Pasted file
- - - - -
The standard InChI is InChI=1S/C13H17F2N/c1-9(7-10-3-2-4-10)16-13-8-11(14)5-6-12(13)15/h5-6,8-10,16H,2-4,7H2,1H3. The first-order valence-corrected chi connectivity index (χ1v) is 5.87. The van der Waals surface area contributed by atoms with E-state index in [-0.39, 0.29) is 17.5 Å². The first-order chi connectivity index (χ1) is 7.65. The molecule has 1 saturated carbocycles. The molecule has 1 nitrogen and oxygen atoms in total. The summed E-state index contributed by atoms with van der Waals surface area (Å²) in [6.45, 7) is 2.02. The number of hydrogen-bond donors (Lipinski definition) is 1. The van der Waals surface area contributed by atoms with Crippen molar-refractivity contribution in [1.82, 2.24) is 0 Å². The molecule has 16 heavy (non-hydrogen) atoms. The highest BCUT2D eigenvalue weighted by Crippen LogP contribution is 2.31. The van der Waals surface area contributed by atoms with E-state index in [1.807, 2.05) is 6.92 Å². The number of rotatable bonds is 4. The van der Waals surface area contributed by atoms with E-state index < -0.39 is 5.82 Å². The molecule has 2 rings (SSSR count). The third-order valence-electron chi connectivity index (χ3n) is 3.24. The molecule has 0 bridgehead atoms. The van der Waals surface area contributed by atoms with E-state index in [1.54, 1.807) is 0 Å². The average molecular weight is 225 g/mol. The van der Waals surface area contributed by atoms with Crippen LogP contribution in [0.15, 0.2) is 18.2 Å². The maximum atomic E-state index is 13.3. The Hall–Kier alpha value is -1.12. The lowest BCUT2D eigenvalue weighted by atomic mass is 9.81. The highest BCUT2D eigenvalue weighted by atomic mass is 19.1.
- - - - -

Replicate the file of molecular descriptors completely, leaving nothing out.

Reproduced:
The standard InChI is InChI=1S/C13H17F2N/c1-9(7-10-3-2-4-10)16-13-8-11(14)5-6-12(13)15/h5-6,8-10,16H,2-4,7H2,1H3. The first-order valence-corrected chi connectivity index (χ1v) is 5.87. The van der Waals surface area contributed by atoms with E-state index in [-0.39, 0.29) is 17.5 Å². The first-order chi connectivity index (χ1) is 7.65. The molecule has 1 saturated carbocycles. The molecule has 1 nitrogen and oxygen atoms in total. The summed E-state index contributed by atoms with van der Waals surface area (Å²) in [6.45, 7) is 2.02. The number of hydrogen-bond donors (Lipinski definition) is 1. The van der Waals surface area contributed by atoms with Crippen molar-refractivity contribution in [1.82, 2.24) is 0 Å². The molecule has 16 heavy (non-hydrogen) atoms. The highest BCUT2D eigenvalue weighted by Crippen LogP contribution is 2.31. The van der Waals surface area contributed by atoms with E-state index in [1.807, 2.05) is 6.92 Å². The number of rotatable bonds is 4. The van der Waals surface area contributed by atoms with E-state index < -0.39 is 5.82 Å². The molecule has 2 rings (SSSR count). The third-order valence-electron chi connectivity index (χ3n) is 3.24. The molecule has 0 bridgehead atoms. The van der Waals surface area contributed by atoms with E-state index in [1.54, 1.807) is 0 Å². The average molecular weight is 225 g/mol. The van der Waals surface area contributed by atoms with Crippen LogP contribution in [0.15, 0.2) is 18.2 Å². The maximum atomic E-state index is 13.3. The Hall–Kier alpha value is -1.12. The lowest BCUT2D eigenvalue weighted by atomic mass is 9.81. The highest BCUT2D eigenvalue weighted by atomic mass is 19.1.